Leaving Carmel Head behind, I head eastwards. The coast stretches away, indented with little coves, and in the distance I can just make out the bulky mass of the power station at Wylfa Head. Cemaes is just behind the power station. I’m nearly there! (This last thought turns out to be incorrect.)
In one of the little coves, I hunker down for lunch. And even manage a self-portrait.
The rugged coast gives way to gentler fields. Daisies everywhere. And ahead the mass of the power station is growing nearer.
I meet sheep and notice, again, how bold Welsh sheep seem to be. This mother with her two lambs seems determined to stand her ground. Actually, as she is on the edge of a cliff, perhaps she has nowhere else to go?
I begin to meet other walkers. And a couple of twitchers with binoculars. She has a small pair. He has a large monstrosity. They are looking for yellow somethings – was it yellow hammers? Have I seen any?
‘I wouldn’t recognise them,’ I say. ‘What do they look like?’
‘They’re bright yellow.’
Doh. Of course.
I leave the twitchers and come across another surprise – a wide sweep of shingle. It’s a mini Chesil Beach, complete with a mere behind it. This is Cemlyn Bay.
I walk to the tip of the flat headland, Trwyn Cemlyn, before heading down towards the shingle. There’s a car park here, and several people are walking their dogs. I cross over a rather ugly bridge and onto the shingle bank.
Signs warn me that birds are nesting on the flat strip along the top of the shingle, and I must keep off the top. So I’m forced to stumble across the slope of shifting stones. It’s hard work. In fact, very hard work. If I’d known it was going to be so difficult, I’d have followed the alternative route along the road.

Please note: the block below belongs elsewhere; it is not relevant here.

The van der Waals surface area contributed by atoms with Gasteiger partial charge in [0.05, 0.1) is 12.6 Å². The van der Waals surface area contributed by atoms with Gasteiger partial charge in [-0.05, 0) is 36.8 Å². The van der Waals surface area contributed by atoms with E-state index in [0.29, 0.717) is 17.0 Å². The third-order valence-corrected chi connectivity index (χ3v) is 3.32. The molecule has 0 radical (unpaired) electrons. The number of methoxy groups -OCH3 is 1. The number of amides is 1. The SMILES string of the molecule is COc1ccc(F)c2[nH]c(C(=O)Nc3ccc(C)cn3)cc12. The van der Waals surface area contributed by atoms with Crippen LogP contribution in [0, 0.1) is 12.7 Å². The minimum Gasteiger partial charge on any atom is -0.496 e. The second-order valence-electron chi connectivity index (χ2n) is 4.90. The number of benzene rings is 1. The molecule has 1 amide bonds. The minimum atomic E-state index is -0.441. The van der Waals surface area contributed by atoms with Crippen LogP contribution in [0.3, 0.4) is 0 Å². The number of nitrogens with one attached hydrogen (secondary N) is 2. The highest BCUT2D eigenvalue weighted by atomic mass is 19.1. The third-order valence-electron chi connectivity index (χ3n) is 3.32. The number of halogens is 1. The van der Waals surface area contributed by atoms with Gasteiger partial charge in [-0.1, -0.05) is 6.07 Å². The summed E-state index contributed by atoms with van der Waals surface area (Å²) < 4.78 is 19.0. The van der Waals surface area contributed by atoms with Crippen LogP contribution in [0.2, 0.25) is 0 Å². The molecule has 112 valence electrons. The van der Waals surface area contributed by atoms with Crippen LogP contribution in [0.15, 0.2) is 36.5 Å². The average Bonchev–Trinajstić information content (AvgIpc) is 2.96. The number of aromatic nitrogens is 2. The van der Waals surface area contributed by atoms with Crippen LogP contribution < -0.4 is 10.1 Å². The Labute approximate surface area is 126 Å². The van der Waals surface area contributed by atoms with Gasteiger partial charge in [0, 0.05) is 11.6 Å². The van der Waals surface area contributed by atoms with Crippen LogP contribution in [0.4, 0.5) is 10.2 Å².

I get to the other side of the shingle bank eventually, and now the path leads up through fields. I watch these cows warily. They can’t keep their eyes off me either. I seem to have an inbuilt cow-magnet.
The next stretch of coastline is beautiful and empty of people. I take photographs of the power station, whose hard lines are softened by the hazy light of the afternoon, enjoying the juxtaposition of the smooth manmade structures against the craggy chaos of the rocky coastline.
Now the coastal path deviates from the shore, taking a tortuous inland route around the periphery of the power station. The path seems new, with stark fencing and barren landscaping. There are no interesting features to look at.
I join a road and, due to some road works, manage to lose the coastal path signs for a few minutes. Luckily I find the route again. It ducks off the road and heads through an area of woodland. This is much more pleasant… although the bright orange tree trunks are a little weird.
Beyond the power station is Wylfa Head, an outcrop of gorse-covered rock, around which the path loops in a circuit. It’s taken me much longer than I anticipated to get here, and the light is fading as the sun begins to sink. I take more photographs of the power station against the pink blush of the sky.
It’s six o’clock now, I’m tired, and I’m very tempted to miss out Wylfa Head. But I know I would regret it if I did. I make my way along a narrow path, stopping to take photographs of a ship moving, slowly, through the water below me. It’s an ugly old tug, but the view behind is dramatic.
Coming round the headland, I’m struck by how the flowers seem to shine in the dim light. The yellow gorse is bold and bright, as usual, but the blue flowers that carpet the grass seem to glow with an inner light too. I’m glad I didn’t miss the headland out. There is something rather magical about this time of the evening.
From here the walking is easy, following a wide path along the top of cliffs, towards Cemaes, where I am booked into a hotel for the night.
The tide is out when I reach the bay, but the sun slides out from under the clouds and bathes the harbour in one last wash of golden light. It’s a wonderful end to the day.
As I walk towards my hotel, I remember my little car sitting miles away in Llanfaethlu, and hope it’s safe and waiting for me to return in the morning.
High points: Unexpected beauty of Llyn y Fydlyn and the evening light on Wylfa Head.
Low points: realising I have consistently spelt Cemaes as Caemas!
Miles walked today = 15 miles
Wales Coast Path so far = 937 miles
Total distance around the coast: 2,444 miles